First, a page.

Fish health and research company STIM has warned of the potential severe impact of Norway’s proposed aquaculture tax at a time when the industry is already embroiled in a series of challenges.
“Extreme political measures like the proposed new tax in Norway has already had an enormous negative effect on the industry and the idea of a stable political environment for businesses to operate in,” Campbell Morrison, STIM’s key account manager, told SalmonBusiness.
“We have seen plummeting shareholder values and major investments put on hold all along the coastline. Luckily, it is just a proposal and, along with the rest of the industry, we will have to argue as to why this major tax increase is unsustainable and would be detrimental to the industry reaching government set growth targets, and that it will in fact decimate coastal communities all along Norway, communities that have seen tremendous positive effects brought on by an industry willing and able to invest locally. A major taxation like this will ultimately not benefit anyone,” he added.
Combatting ISA outbreaks
While ISA hasn’t become a point of concern in Scotland, where STIM is based, salmon farmers in other regions have seen a number of outbreaks afflicting their sites in recent months.
“The current regulations in Norway are not enough to prevent further ISA outbreaks. The prevalence of HPR-0 variant of the virus in fish farms both land-based and sea sites are abundant, and over time it will mutate to the virulent form of ISA. Stamping out will not be sufficient,” he stated.
“To be able to prevent it, we need more knowledge about the spread of HPR-0, vaccination protocols and knowledge about factors that contribute to mutation of the virus. Since the outbreaks in 2020 in Northern Norway, many smaller fish farmers decided to vaccinate the fish, finding the source, and put down a lot of effort in decontamination of the hatcheries. So far it seems to be successful. As with all infectious diseases, prevention is key.”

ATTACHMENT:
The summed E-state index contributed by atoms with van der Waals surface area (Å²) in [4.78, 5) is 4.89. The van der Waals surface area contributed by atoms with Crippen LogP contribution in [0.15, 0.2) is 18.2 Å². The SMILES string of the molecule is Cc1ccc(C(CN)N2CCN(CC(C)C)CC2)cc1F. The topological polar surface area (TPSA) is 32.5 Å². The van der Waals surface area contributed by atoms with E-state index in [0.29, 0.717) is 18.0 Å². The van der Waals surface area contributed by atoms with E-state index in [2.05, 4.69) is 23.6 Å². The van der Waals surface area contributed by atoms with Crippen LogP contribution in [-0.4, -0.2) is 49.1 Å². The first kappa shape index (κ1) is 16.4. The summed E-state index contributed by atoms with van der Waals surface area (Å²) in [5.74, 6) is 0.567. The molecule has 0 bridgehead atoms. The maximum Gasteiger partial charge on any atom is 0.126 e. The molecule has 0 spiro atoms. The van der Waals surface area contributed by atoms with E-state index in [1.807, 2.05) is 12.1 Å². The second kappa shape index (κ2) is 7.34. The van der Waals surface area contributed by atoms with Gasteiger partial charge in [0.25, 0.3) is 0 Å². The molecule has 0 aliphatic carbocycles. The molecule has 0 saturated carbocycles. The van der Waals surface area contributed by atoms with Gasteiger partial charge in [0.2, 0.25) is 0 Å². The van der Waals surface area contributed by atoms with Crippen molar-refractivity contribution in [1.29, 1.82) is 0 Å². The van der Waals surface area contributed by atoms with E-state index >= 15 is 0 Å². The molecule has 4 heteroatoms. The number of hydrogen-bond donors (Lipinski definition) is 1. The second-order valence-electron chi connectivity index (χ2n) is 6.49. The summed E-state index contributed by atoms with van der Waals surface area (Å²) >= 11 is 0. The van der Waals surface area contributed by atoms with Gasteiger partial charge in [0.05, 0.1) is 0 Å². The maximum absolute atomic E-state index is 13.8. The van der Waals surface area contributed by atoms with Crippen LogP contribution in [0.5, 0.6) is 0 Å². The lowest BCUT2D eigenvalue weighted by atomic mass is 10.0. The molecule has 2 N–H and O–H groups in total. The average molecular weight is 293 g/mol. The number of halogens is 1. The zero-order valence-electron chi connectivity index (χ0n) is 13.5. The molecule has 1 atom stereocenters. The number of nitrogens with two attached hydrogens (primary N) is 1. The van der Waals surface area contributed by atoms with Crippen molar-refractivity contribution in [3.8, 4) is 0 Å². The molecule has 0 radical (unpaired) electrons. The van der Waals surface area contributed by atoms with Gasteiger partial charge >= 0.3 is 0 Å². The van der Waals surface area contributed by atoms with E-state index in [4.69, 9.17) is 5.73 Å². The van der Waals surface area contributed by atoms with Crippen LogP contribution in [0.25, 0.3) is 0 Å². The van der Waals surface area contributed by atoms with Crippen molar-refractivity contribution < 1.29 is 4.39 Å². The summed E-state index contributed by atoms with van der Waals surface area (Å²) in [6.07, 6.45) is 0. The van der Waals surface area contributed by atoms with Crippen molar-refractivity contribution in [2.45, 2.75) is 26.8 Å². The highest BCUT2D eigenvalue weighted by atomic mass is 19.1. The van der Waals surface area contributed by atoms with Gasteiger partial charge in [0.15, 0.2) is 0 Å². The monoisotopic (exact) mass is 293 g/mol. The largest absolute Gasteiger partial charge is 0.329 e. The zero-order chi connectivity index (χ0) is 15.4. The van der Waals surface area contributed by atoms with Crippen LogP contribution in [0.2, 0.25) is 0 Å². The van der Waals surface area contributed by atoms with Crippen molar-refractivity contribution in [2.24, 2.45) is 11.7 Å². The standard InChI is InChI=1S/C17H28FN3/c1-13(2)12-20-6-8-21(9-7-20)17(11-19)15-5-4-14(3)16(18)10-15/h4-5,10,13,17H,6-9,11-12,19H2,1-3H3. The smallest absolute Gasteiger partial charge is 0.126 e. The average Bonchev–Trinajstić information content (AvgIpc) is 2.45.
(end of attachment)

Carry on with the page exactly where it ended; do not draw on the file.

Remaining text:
Focus on health and welfare drives demand
STIM has seen a spike in demand for its own Supersmolt Feed, which prides itself on providing benefits for smolt producers and on growers, as companies have increasingly focused on health and welfare, as environmental policies come under the spotlight.
“The SuperSmolt technology really is a game-changer in terms of
ensuring health and welfare in the critical period after sea transfer, something which also translates to major economic benefits for the fish farmer.”
“Having fish that really goes after the feed and starts growing from day one at sea, is clearly beneficial. We have seen a significant increase in demand both in Scotland and Norway this year,” he added.
Victory in the courtroom
Earlier this year, STIM prevailed in a court battle with fellow feed company BioMar, with the latter ordered to pay NOK 36 million (€3.6 million) over a breach of patent. The dispute centred on a claim from STIM that BioMar’s Intro Tuning smoltification feed infringed its own SuperSmolt Feed Only.
Morrison stated that STIM was “thrilled” at the result. “The decision from the Supreme Court was as expected based on previous court rulings. Nevertheless, it was a very important decision in that it confirms that innovations can and should be protected.”
The industry needs companies that are willing to invest heavily in R&D, and that will not happen without a framework that protects their innovations. Legal battles like this one are horribly time-consuming, but in this case, it was both necessary and important to bring this issue to court,” he added.